Burning any fuel produces a range of emissions in the flue gases. Carbon dioxide and water vapour are inevitable, but using modern, efficient equipment, clean fuel and best practice others can be kept to a minimum.

Combustion of biomass fuels

Burning biomass, or any other fuel, in inappropriate, or badly maintained equipment, or under poor operating conditions can give rise to a number of potential emissions. These can include particulate matter, NOx, CO and other carbon containing compounds.

Most biomass, including wood, is composed of roughly 50% carbon by weight, 40% oxygen and 5% hydrogen. Under ideal combustion conditions these are completely converted to carbon dioxide (CO2) and water vapour (H2O). In addition there can be about 0.3% nitrogen, 0.1% sulphur, 0.1% chlorine, and trace quantities of various minerals such as calcium, potassium, silicon, phosphorus and sodium. The levels of these, and other, elements depend on many factors, including the environment the material was grown in, the species, any contaminants in the soil, water or air, etc. The chemical composition of different parts of a plant also varies; for example higher levels of minerals in bark, lead to increased ash production, while there is more nitrogen and sulphur in green waste and brash. This underlines the importance of obtaining high quality woodfuel, with a high proportion of clean, white stem wood.

The principal concerns about emissions and the impact of combustion systems on air quality are in relation to carbon dioxide and carbon monoxide (CO2 and CO), small particulates (PM10 and PM2.5); particles smaller than 10 microns and 2.5 microns respectively), oxides of nitrogen (NOx) and sulphur dioxide (SO2).

CO2 is a greenhouse gas and an inevitable consequence of burning any organic (carbon containing) material. Under conditions of insufficient oxygen supply, or incomplete combustion carbon monoxide (CO) can also be formed as well as fine particles of unburned carbon, or soot. In a well designed combustion system, which allows sufficient time and turbulence within the combustion chamber for complete combustion, levels of CO within the flue gases can be kept to a minimum. The incorporation of a Lambda oxygen sensor in the flue of many modern systems helps ensure optimum operating parameters.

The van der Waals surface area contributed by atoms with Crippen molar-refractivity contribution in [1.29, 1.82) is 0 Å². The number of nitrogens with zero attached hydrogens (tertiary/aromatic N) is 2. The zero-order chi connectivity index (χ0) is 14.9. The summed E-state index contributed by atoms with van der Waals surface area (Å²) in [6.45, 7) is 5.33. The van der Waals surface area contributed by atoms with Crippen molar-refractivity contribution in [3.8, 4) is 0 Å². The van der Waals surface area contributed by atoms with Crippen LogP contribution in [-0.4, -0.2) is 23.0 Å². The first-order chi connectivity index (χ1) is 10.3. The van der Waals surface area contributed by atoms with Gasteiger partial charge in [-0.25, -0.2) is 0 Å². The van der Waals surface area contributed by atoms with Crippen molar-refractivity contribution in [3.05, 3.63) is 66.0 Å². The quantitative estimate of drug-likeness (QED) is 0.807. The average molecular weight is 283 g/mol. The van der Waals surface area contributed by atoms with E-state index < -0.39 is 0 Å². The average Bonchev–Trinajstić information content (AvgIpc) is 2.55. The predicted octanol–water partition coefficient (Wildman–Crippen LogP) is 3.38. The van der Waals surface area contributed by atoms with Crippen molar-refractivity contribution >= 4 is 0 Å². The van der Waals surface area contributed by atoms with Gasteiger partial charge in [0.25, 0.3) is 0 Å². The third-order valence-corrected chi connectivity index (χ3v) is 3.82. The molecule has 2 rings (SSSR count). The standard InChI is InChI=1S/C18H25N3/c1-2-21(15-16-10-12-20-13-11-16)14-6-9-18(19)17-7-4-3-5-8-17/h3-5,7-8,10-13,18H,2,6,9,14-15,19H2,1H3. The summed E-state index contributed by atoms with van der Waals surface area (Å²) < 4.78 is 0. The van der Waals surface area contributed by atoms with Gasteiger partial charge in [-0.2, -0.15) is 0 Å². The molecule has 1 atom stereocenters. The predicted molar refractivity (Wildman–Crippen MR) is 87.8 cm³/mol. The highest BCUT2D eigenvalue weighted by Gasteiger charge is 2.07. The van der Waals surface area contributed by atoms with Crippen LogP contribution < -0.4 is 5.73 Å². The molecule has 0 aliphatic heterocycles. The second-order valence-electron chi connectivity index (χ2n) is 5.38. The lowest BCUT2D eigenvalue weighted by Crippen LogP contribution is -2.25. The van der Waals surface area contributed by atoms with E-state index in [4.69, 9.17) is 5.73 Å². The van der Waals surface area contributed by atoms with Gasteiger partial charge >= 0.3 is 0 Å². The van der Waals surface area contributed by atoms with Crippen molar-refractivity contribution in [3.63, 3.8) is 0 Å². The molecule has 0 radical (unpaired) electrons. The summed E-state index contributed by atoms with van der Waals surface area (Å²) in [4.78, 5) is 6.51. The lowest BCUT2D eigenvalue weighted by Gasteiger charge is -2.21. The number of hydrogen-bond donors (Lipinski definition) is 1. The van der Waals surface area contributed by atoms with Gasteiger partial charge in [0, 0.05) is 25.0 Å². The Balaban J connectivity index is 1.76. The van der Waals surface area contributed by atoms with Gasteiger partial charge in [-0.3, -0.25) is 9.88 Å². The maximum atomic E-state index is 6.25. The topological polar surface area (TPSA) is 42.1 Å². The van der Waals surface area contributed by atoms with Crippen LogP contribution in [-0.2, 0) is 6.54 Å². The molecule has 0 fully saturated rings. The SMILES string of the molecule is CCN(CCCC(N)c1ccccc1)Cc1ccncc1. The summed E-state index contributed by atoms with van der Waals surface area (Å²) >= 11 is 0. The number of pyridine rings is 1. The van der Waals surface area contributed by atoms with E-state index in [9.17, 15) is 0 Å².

NOx formation arises as a result of several mechanisms. Nitrogen in the fuel is oxidized, leading to fuel NOx. In addition, in any high temperature combustion process in the presence of air, atmospheric nitrogen can also be oxidized, leading to thermal NOx. This process is temperature dependent and rises rapidly above about 1,100ºC.

The level of sulphur in virgin wood is generally very low, typically around 0.1%, or an order of magnitude lower than in fossil fuels like coal and fuel oil. Much of the sulphur condenses onto the fly ash particles as sulphates, although a significant proportion can be emitted as SO2 and SO3.

As any gardener knows, plants need a number of minerals to thrive, including potassium (K) and phosphorus (P). These are present at trace concentrations in wood, but at higher levels in the bark and leaves. Other minerals can be taken up into growing biomass if present in the soil, water or atmosphere. Most of these will contribute to the ash in the form of various salts. Larger particles fall through the grate as bottom ash, while smaller particles can be carried up with the flue gases, together with any particulate unburned carbon, as fly ash. There are a range of filters available to catch such particles, include cyclones, electrostatic precipitators, and high efficiency fabric filters. It must be noted, however, that even a small amount of soil inclusion in the fuel as a result of poor storage or handling practice, will lead to greatly increased levels of ash, once again underlining the importance of obtaining quality fuel.

There can also be chlorine present in the wood, typically at levels of around 0.1%. However in some environments this can be significantly higher. Wood grown or stored near to the sea, for example, can pick up chlorine from salt spray. This chlorine can form salts of some of the minerals, such as sodium chloride (NaCl) or potassium chloride (KCl) or hydrogen chloride (HCl) and can also enhance the production of a number of harmful halogenated compounds.


What's of interest

Emissions studies publications page on this website

National Atmospheric Emissions Inventory

Information and data on emissions to the atmosphere in the UK

RHI emissions limits regulations


Air quality fact sheet on the non-domestic RHI

on the .gov website